Annette Hall says she found herself right at home in this diverse cohort of young people with different backgrounds yet with the same passion for activism and championing causes of marginalized groups. “The Orlando nightclub shooting on Latin night struck a chord with all the interns on some level. However, I have never been prouder as a queer woman of color as I stood in solidarity with my fellow interns behind the banner we made for Orlando.”
Eryn Scott had concerns about traveling to a not-so-LGBTQ-friendly Mississippi. “As a queer woman of color who often experiences intersectional oppression, I cannot begin to express how important this safe space is to me. I am grateful to work with so many fiery young minds who truly want to contribute to the movement.”
Megan Jordan was also moved. “I lost a friend [who worked on a military base] to gun violence at the hands of someone found to be mentally ill. It’s important that at Union Summer we are talking about real topics that matter right now. I was also really impacted by Harvest of an Empire on Latin America and how the U.S. government affected labor and deaths, the racism, and the terrible working conditions.”
Gordon agrees, “Now I understand what the phrase means ‘We didn’t cross the border, the border crossed us.’ It opens your eyes on why unions are important around the world.”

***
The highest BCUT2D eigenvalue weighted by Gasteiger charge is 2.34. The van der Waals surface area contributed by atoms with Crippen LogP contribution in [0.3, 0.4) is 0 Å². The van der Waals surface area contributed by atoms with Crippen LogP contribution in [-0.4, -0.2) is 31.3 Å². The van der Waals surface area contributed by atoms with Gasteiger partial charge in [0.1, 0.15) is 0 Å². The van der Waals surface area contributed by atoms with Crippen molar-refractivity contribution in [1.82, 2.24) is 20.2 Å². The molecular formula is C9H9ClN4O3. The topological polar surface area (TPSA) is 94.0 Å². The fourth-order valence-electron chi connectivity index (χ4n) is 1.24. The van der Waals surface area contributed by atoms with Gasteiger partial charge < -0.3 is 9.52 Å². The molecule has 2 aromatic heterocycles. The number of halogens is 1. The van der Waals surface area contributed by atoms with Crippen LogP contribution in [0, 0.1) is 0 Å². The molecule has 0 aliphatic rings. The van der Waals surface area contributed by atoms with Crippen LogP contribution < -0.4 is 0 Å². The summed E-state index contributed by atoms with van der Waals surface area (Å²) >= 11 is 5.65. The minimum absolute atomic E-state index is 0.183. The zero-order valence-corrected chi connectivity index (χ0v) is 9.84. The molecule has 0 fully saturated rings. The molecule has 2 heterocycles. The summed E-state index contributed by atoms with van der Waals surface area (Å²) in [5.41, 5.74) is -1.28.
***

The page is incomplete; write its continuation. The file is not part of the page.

Learn more about Union Summer or like us on Facebook!
This blog originally appeared in aflcio.org on June 30, 2016. Reprinted with permission.
Sonia Huq is the Organizing Field Communications Assistant at the AFL-CIO. She grew up in a Bangladeshi-American family in Boca Raton, Florida where she first learned a model of service based on serving a connected immigrant cultural community. After graduating from the University of Florida, Sonia served in the AmeriCorps National Civilian Community Corps and later worked for Manavi, the first South Asian women’s rights organization in the United States. She then earned her Master’s in Public Policy from the George Washington University and was awarded a Women’s Policy Inc. fellowship for women in public policy to work as a legislative fellow in the office of Representative Debbie Wasserman (FL-23). Sonia is passionate about working towards a more just society and hopes to highlight social justice issues and movements through her writing.
Tuesday, June 21st, 2016